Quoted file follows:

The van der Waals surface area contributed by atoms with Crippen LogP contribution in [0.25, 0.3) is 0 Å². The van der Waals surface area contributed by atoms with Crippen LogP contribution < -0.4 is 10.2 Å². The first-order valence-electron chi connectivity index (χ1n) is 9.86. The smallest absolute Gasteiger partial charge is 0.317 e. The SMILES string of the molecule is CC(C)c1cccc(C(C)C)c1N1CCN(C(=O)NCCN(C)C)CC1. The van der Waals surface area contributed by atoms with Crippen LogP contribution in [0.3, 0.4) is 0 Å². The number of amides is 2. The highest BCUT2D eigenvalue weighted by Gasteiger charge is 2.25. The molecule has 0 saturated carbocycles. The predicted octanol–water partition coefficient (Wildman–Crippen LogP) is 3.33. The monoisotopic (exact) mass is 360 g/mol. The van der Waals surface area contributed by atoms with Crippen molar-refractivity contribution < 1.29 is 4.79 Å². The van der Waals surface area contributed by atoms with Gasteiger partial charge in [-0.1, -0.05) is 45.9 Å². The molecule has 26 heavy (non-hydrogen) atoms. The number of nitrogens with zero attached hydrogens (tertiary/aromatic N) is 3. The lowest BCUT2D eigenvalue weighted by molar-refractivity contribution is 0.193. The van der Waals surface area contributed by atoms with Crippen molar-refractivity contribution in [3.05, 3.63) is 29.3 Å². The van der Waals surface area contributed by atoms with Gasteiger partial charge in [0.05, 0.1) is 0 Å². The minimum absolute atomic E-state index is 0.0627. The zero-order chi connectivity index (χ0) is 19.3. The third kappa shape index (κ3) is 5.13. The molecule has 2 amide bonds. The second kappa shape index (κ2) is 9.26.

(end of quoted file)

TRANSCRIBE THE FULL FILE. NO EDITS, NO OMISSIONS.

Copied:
The van der Waals surface area contributed by atoms with Crippen LogP contribution in [0.25, 0.3) is 0 Å². The van der Waals surface area contributed by atoms with Crippen LogP contribution < -0.4 is 10.2 Å². The first-order valence-electron chi connectivity index (χ1n) is 9.86. The smallest absolute Gasteiger partial charge is 0.317 e. The SMILES string of the molecule is CC(C)c1cccc(C(C)C)c1N1CCN(C(=O)NCCN(C)C)CC1. The van der Waals surface area contributed by atoms with Crippen LogP contribution in [0.3, 0.4) is 0 Å². The number of amides is 2. The highest BCUT2D eigenvalue weighted by Gasteiger charge is 2.25. The molecule has 0 saturated carbocycles. The predicted octanol–water partition coefficient (Wildman–Crippen LogP) is 3.33. The monoisotopic (exact) mass is 360 g/mol. The van der Waals surface area contributed by atoms with Crippen molar-refractivity contribution < 1.29 is 4.79 Å². The van der Waals surface area contributed by atoms with Gasteiger partial charge in [-0.1, -0.05) is 45.9 Å². The molecule has 26 heavy (non-hydrogen) atoms. The number of nitrogens with zero attached hydrogens (tertiary/aromatic N) is 3. The lowest BCUT2D eigenvalue weighted by molar-refractivity contribution is 0.193. The van der Waals surface area contributed by atoms with Crippen molar-refractivity contribution in [3.05, 3.63) is 29.3 Å². The van der Waals surface area contributed by atoms with Gasteiger partial charge in [0.05, 0.1) is 0 Å². The minimum absolute atomic E-state index is 0.0627. The zero-order chi connectivity index (χ0) is 19.3. The third kappa shape index (κ3) is 5.13. The molecule has 2 amide bonds. The second kappa shape index (κ2) is 9.26.